Jones is averaging 10 PPG, 2.7 RPG, 1.7 APG, and leads the Longhorns in steals with 1.3 SPG. Jones follows the trend with the Longhorn offense, he is most efficient when getting downhill and to the basket.
Defensively, Jones has active hands and can cause issues with his length. He moves his feet well and seems to always be in the right position. Jones jumps passing lanes well, and is a strong help defender, collapsing on driving players or big men on the block.
#3 Courtney Ramey – Guard
Courtney Ramey is a 6’ 3” Senior guard and has spent his entire college career at Texas. Ramey is a reliable offensive option for the Longhorns averaging 9.7 PPG to go with 3.1 RPG and 1.5 APG.
Ramey is the best shooter that plays meaningful minutes for the Longhorns. He shoots 37.1% from deep, but is shooting over 40% on catch and shoot threes. If Ramey’s primary defender leaves him open he can do a ton of damage from deep.
#33 Tre Mitchell – Forward
Tre Mitchell is a 6’ 9” Junior forward in his first season at Texas. Mitchell spent his first two seasons at UMass. Mitchell averages 9 PPG, 4 RPG, 1 APG, and leads Texas at 0.7 BPG.
Mitchell is a key piece to this Texas team. He is an efficient screener, really athletic, and helps keep the Texas offense moving. Mitchell’s combination of size and quickness make him a great defender as well, and a solid modern day big man.
The only knock with Mitchell, is he loves to shoot the three ball, but doesn’t do it that well. On the tape I watched him bank in two of those bad boys. Mitchell is that guy in your pickup league who when he gets the ball outside everyone should yell “let him shoot.”
#32 Christian Bishop – Forward
Christian Bishop is a 6’ 7” Senior forward and like pretty much everyone on the roster, this is his first year at Texas. Bishop spent his first three seasons at Creighton. Bishop averages 6.3 PPG and 5.1 RPG in his first season at Texas.
Bishop is a strong player in the paint, and finishes well in traffic at the rim. Bishop doesn’t do any one thing great, but is just solid at both ends of the floor. He was a big transfer pickup for Texas and gives the Longhorns another long versatile player.
Bottom line, Texas is a bad offensive team and an elite defensive team. The Longhorns do a great job getting their opponents off schedule offensively and capitalize on turnovers. Chris Beard has been a disappointment so far this year from a fan base that thought they’d be atop the Big 12 at this point in the year.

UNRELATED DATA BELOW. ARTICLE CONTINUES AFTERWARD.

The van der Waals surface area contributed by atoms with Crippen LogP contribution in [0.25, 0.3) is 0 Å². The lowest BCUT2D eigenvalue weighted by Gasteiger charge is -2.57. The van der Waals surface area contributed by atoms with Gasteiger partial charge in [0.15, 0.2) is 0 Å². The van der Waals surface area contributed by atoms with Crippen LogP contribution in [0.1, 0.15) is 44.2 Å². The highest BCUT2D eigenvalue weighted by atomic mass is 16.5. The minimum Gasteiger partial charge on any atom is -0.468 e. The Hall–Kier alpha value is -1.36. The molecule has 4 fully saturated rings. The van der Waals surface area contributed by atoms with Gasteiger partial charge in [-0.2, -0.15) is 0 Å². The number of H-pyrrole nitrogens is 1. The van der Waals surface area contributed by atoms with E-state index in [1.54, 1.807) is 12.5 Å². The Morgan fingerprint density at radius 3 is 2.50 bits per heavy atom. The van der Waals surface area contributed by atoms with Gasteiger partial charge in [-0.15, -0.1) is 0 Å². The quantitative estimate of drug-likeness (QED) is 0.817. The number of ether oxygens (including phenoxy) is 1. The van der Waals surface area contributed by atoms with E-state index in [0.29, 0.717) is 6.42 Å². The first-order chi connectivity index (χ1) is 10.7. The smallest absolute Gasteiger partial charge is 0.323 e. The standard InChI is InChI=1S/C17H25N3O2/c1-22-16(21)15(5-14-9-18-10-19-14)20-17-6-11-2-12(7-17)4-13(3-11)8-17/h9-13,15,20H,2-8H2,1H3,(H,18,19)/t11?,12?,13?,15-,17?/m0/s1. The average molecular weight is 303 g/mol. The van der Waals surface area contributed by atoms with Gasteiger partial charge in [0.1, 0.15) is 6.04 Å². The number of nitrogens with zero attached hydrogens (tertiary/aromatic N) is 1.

When Texas wins, they are winning the turnover battle and converting easy looks on offense. When Texas loses, they allow their opponent to get to the paint and the Longhorns get disjointed offensively.
Why Baylor Wins
We are back to assuming a dub here. Truth be told I am expecting victories the rest of the way through.
This is what we will need from our boys.
#0 Flo Thamba – @Flo_T3
With UT being a subpar rebounding team we will need Flo to clean up the glass whenever he is on the floor. If Flo can consistently secure rebounds over Allen, Mitchell, and Bishop the Bears should be in good shape.
Flo needs to be efficient finishing when he gets looks around the rim. With as stingy as the Longhorns are defensively Baylor cannot afford to miss bunnies.
If Flo can set solid screens and create space for the Baylor guards, he will have done his job offensively. Texas is great at sticking with their man, so Flo will need to come set and not pick up cheap offensive fouls.
#1 Jeremy Sochan – @SochanJeremy
I guess his bald head is good luck?
Sochan has to be efficient on offense and help Baylor spread the floor to create good looks. I am not saying that Sochan needs to have an out of body experience from three. What he must do is keep the defense moving by cutting with purpose and relocating to create space.
On defense we need to see Sochan be a stable defender when switched onto any position. He will probably be put in situations where he has to guard Timmy Allen and Tre Mitchell in a single possession, he needs to and will answer the call.
#2 Kendall Brown – @TheeKbrown
Over the last few games, Brown has shown his ability to be a dynamic player on offense. We will need him to play with a purpose and move constantly against Texas. Brown has the unique ability to get anywhere he wants on the floor, and if Baylor is in a scoring drought, the Bears may need Kendall to get his.